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Friday, 21 October 2016


Hello to Drama Groups in Northern Ireland,

I try my hand at freelance writing and I have written a 45-minute drama for radio (although it is suitable for stage production) - 'Shaking Hands'. The play is fiction based on some facts from my life. It is mostly a two-hander. 

The synopsis: This play was written as a 45-minute radio drama. It is fiction, based on several facts from the author's life. A 60-year-old son tracks down his 89-year-old father to question him on why he left the family home, a wife and seven children. In the quest to find out about the 'missing years', the son finds it hard to suppress simmering anger and the father clings to hope of reconciliation. The script is adaptable for the stage and would be useful for student actors to practice their skills.

In 1960, my father left our Belfast home, his wife and seven children and vanished. The next we heard about him was in 1982 when we were told he had died at 57 in Clapham, London.

I am investigating his "missing" 22 years and in tandem with that project this play has come out of my imagination.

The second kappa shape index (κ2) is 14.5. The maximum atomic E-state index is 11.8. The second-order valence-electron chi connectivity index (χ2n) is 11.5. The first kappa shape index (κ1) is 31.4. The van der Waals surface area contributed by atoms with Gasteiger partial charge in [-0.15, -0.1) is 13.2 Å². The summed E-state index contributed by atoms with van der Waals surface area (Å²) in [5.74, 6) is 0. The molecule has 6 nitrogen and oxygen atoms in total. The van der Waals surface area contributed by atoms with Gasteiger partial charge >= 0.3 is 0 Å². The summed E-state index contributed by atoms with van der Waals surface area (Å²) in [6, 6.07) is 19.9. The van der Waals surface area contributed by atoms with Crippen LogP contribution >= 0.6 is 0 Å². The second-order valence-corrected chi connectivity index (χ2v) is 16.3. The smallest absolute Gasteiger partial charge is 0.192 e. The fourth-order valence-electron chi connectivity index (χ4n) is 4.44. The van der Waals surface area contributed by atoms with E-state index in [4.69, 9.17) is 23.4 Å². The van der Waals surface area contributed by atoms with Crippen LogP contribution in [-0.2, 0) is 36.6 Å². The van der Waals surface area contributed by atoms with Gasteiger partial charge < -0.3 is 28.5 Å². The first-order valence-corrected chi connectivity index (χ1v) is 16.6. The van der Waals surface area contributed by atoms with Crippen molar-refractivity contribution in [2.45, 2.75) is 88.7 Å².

This is a link to a background piece written by me and published in the Belfast Telegraph in 2015:

In mid-2015, I sent the play to BBC NI radio producer, Heather Larmour, who declined it because a daughter/father drama had already been commissioned. She said: 
Thank you so much for sending ‘Shaking Hands’, it’s a very thoughtful, emotional and intelligent script which I very much enjoyed reading.  I thought your treatment of the relationship between father and son was very interesting and viscerally drawn - you really could feel the anger and frustration and hopes and vulnerabilities of the characters as they negotiated the stages of the meeting.  Although I was secretly hoping for a happy ending, I also very much admired how you left the piece, with no resolution possible given the past, but perhaps some understanding for the characters. Unfortunately however, we have recently had a piece commissioned, which tackles the story of a daughter tackling her father about the secrets of his past, and although the two pieces are of course very different, we just felt that the subject matter was too similar at the moment and that Radio 4 would be unlikely to be looking for another piece in the same territory.”

I wonder if any of you would be interested in seeing a copy of the script?